'Inspirational' IOC president Samaranch dies

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The Independent Online

Juan Antonio Samaranch, who steered the Olympic movement through two turbulent decades marked by political boycotts, bribery, drug scandals and a greater emphasis on commercialism, has died at the age of 89.

Appointed honorary life president of the International Olympic Committee (IOC) when he stepped down as president in 2001, Samaranch was admitted to the Quiron clinic in his native Barcelona on Sunday with acute heart problems and passed away at 1.25pm local time yesterday. He died as a result of "cardio-respiratory failure", a hospital doctor, Rafael Esteban, said in a statement.

Jacques Rogge, the current IOC president, said: "I cannot find the words to express the distress of the Olympic family. We have lost a great man, a mentor and a friend who dedicated his long and fulfilled life to Olympism." Olympic gold medallist Sebastian Coe, the chairman of the 2012 London Olympics organising committee, said he had been deprived of a friend and that the world had lost an inspirational man. "A man that challenged us all to fight for sport, its primacy and its autonomy, a fight he led fearlessly from the front creating an extraordinary sporting movement that reaches millions of people around the world. He was quite simply the most intuitive leader I have ever met," Coe said.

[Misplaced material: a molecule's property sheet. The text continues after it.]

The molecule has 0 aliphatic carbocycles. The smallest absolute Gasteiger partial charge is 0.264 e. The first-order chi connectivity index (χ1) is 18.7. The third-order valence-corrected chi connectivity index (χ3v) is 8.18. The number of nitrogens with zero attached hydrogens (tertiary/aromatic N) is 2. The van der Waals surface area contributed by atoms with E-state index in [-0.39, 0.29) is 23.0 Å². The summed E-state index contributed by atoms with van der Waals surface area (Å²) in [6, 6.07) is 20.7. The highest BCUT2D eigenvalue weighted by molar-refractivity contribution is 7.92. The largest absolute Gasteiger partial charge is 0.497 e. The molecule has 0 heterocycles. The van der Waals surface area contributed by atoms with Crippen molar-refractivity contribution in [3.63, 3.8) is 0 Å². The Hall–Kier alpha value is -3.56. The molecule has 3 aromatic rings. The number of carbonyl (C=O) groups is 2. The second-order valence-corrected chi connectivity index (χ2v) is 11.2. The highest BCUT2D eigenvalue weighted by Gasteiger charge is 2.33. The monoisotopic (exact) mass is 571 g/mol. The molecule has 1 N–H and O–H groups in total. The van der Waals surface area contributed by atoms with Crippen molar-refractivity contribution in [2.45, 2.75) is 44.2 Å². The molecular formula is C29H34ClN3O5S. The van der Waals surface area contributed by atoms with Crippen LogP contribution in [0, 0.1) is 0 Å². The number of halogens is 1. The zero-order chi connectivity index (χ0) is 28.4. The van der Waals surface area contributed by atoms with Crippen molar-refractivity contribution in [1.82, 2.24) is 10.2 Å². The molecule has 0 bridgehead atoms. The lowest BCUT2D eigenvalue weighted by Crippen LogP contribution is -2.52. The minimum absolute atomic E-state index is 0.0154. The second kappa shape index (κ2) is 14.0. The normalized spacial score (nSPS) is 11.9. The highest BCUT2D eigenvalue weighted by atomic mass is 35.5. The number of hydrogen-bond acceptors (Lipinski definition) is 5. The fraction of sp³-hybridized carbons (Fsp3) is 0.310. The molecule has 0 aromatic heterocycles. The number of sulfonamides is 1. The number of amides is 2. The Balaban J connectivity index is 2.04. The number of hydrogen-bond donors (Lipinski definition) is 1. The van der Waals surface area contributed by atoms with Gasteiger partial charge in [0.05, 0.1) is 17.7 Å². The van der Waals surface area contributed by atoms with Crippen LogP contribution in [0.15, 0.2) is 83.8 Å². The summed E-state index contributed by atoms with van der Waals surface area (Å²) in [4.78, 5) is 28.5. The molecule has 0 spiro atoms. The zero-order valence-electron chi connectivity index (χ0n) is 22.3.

Once one of the most powerful figures in world sport, who wielded influence in the Olympic movement up until his death, Samaranch suffered a number of health problems since his retirement. He ran the IOC with absolute authority for two decades and the 1992 Olympics in Barcelona, which transformed the city, was seen as his personal triumph. His supporters believe he showed political skill in a difficult period – a US-led boycott of the 1980 Moscow Olympics followed by an Eastern-bloc retaliation in 1984 at Los Angeles – to lead the Games into the era of professional sport and turn it into a huge money-spinner. His critics argue that many of the original values of the movement were obscured in the search for commercial success, leading to high-profile bribery and drugs scandals.